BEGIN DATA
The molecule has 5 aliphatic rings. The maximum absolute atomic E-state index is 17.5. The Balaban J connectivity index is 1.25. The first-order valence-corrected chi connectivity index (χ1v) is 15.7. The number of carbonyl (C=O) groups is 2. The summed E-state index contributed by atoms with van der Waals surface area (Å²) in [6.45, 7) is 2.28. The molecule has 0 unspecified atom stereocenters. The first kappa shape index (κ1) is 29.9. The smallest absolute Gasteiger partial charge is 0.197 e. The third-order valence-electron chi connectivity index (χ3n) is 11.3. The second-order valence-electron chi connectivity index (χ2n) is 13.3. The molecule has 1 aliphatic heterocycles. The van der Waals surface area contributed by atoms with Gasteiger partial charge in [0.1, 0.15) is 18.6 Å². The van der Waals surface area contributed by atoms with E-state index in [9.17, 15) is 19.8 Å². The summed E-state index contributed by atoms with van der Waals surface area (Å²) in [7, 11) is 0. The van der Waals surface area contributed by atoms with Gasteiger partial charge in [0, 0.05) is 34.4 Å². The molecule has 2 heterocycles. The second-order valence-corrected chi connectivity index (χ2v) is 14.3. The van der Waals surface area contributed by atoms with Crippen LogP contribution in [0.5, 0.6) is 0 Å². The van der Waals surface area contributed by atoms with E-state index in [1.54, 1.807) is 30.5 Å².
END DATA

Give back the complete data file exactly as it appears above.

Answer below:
The molecule has 5 aliphatic rings. The maximum absolute atomic E-state index is 17.5. The Balaban J connectivity index is 1.25. The first-order valence-corrected chi connectivity index (χ1v) is 15.7. The number of carbonyl (C=O) groups is 2. The summed E-state index contributed by atoms with van der Waals surface area (Å²) in [6.45, 7) is 2.28. The molecule has 0 unspecified atom stereocenters. The first kappa shape index (κ1) is 29.9. The smallest absolute Gasteiger partial charge is 0.197 e. The third-order valence-electron chi connectivity index (χ3n) is 11.3. The second-order valence-electron chi connectivity index (χ2n) is 13.3. The molecule has 1 aliphatic heterocycles. The van der Waals surface area contributed by atoms with Gasteiger partial charge in [0.1, 0.15) is 18.6 Å². The van der Waals surface area contributed by atoms with E-state index in [9.17, 15) is 19.8 Å². The summed E-state index contributed by atoms with van der Waals surface area (Å²) in [7, 11) is 0. The van der Waals surface area contributed by atoms with Gasteiger partial charge in [0, 0.05) is 34.4 Å². The molecule has 2 heterocycles. The second-order valence-corrected chi connectivity index (χ2v) is 14.3. The van der Waals surface area contributed by atoms with Crippen LogP contribution in [0.5, 0.6) is 0 Å². The van der Waals surface area contributed by atoms with E-state index in [1.54, 1.807) is 30.5 Å².